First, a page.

Incredible India leverages Singapore Grand Prix

By Staff, Campaign India, Friday, 03 October 2008 10:51AM

MUMBAI- Incredible India launched a new campaign to coincide with Singapore's recently concluded night Grand Prix.

The print and outdoor campaign have been designed by the Singapore subsidiary of theIdeaWorks, a Delhi based communication design firm. To leverage the strategic timing of the night Grand Prix, the campaign went live in early September, covering over 200 bus shelters, windows of Singapore Metro trains and Metro stations, facades of buses and post card carts at key retail locations all over the city. In the past, theIdeaWorks had created and managed the Incredible!ndia@60 campaigns for CII and India Tourism in New York City and Singapore.

The campaign, themed around the concept of "Discover Different Formulas for Racing in India", looks at showcasing the contrast between the F1 Grand Prix and traditional races in India.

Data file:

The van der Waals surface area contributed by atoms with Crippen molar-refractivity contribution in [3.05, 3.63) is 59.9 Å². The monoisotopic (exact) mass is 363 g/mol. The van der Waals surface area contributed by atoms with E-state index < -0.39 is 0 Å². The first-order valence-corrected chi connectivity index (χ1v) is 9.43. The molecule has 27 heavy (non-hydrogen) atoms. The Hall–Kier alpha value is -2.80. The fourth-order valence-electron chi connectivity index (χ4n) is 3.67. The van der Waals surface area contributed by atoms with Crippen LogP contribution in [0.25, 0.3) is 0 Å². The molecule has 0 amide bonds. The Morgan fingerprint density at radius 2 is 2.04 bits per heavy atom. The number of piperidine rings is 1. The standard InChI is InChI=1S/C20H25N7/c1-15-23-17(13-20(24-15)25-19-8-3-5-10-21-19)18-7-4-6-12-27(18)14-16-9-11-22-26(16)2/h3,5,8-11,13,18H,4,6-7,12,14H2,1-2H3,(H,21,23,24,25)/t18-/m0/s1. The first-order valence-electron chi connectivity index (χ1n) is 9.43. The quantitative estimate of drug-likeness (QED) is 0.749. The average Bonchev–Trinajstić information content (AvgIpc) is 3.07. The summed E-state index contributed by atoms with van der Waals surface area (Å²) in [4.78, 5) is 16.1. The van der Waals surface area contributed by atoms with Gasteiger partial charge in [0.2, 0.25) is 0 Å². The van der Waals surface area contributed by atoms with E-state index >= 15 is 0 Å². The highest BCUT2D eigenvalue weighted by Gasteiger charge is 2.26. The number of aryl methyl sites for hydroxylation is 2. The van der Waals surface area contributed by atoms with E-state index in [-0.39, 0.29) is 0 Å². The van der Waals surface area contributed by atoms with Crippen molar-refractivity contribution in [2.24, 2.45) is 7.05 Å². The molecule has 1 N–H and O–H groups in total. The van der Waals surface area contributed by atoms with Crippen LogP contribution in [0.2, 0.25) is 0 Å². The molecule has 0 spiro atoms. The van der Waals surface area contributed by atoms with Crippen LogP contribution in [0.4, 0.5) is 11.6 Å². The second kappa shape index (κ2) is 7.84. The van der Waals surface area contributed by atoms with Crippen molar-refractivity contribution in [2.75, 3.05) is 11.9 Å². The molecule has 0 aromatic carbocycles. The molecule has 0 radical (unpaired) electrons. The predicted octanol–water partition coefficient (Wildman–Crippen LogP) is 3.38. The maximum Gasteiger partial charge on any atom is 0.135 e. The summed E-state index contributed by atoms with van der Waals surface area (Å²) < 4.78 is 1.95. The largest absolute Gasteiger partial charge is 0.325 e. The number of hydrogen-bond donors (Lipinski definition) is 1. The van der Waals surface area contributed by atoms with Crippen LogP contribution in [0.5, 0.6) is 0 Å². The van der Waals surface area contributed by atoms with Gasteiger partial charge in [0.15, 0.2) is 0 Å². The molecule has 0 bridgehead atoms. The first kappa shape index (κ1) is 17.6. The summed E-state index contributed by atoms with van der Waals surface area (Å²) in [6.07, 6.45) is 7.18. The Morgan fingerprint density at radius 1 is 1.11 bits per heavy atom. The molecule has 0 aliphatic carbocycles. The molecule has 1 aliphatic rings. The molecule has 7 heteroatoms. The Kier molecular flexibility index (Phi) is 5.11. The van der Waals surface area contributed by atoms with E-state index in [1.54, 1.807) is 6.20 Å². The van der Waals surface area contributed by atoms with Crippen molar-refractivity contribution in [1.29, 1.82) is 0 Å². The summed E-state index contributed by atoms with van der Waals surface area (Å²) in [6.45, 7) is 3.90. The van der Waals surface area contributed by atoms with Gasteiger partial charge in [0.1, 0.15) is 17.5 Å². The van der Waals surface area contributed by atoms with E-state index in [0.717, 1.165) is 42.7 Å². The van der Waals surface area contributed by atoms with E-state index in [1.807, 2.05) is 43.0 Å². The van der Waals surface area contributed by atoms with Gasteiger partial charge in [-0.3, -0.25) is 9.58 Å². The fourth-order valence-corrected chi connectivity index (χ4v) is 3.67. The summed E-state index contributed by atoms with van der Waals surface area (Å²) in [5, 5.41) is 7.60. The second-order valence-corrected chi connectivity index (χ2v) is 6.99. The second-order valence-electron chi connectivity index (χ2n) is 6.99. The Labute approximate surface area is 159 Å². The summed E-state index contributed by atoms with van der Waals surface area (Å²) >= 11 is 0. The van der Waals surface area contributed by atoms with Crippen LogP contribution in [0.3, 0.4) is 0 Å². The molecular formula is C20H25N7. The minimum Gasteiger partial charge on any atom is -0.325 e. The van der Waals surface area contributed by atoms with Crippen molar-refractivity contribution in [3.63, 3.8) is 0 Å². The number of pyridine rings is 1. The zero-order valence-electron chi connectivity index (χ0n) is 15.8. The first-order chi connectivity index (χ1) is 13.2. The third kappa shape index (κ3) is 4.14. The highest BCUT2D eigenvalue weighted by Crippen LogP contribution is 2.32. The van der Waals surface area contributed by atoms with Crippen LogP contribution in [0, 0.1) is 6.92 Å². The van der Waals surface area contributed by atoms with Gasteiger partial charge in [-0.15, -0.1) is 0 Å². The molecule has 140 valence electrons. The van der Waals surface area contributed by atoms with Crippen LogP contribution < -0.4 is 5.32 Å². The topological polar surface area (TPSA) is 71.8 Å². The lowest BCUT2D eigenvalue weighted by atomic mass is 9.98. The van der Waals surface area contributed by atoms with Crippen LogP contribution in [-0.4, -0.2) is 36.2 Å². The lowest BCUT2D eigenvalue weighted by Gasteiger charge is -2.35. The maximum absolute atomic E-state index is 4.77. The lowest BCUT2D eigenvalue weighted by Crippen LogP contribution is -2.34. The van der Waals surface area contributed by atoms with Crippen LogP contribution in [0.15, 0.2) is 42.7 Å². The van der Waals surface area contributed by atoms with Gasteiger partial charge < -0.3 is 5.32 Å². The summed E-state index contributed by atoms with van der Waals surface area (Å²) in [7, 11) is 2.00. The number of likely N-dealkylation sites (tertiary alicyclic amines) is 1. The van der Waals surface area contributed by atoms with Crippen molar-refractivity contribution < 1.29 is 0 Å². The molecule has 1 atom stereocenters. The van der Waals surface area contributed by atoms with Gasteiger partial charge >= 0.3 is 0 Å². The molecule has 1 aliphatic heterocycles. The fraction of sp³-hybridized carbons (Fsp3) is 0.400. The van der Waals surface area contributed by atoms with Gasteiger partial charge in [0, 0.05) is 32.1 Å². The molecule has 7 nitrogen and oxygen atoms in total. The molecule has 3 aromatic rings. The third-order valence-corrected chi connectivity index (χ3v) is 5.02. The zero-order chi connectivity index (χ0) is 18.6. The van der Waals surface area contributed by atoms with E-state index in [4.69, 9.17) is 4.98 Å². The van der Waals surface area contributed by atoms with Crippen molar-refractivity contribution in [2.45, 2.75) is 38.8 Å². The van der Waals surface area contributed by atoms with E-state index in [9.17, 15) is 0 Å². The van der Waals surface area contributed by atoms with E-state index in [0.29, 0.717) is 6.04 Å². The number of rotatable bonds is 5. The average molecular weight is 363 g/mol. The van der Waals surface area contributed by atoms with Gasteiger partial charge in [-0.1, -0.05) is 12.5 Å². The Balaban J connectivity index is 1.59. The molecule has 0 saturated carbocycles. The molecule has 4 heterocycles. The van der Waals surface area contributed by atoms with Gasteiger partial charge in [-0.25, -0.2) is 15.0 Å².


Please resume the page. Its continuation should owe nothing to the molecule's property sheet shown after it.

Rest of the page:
Sudhir John Horo, principal designer and Co-founder, theIdeaWorks said, "The idea behind this campaign in Singapore was to catch the attention of the large number of tourists coming in for the F1, with visuals that would break the clutter of the all pervasive mood of speed and glamour."
 
Elaborating on the brief that they got from India Tourism Singapore, Amit Shahi, CEO and co-founder, theIdeaWorks said, "The client wanted to create awareness about the uniqueness of India's sporting traditions and pitch the same against the glitz of the F1. The intent was to occupy mindspace at what was very clearly peak tourist time in Singapore."
 
The races featured in the campaign compete with Formula One circuit in terms of excitement. These include the boat races held during the harvest festival of Onam in Kerala,  the Raid-de-Himalaya in Ladakh, the bullock cart race on Ganesh Chaturthi in Maharashtra, the camel race and the donkey race in Pushkar, Rajasthan and the rural Olympics held during the Kila Raipur Festival in Punjab.

For stories from India visit Campaign India's website.

This article was first published on Campaign India

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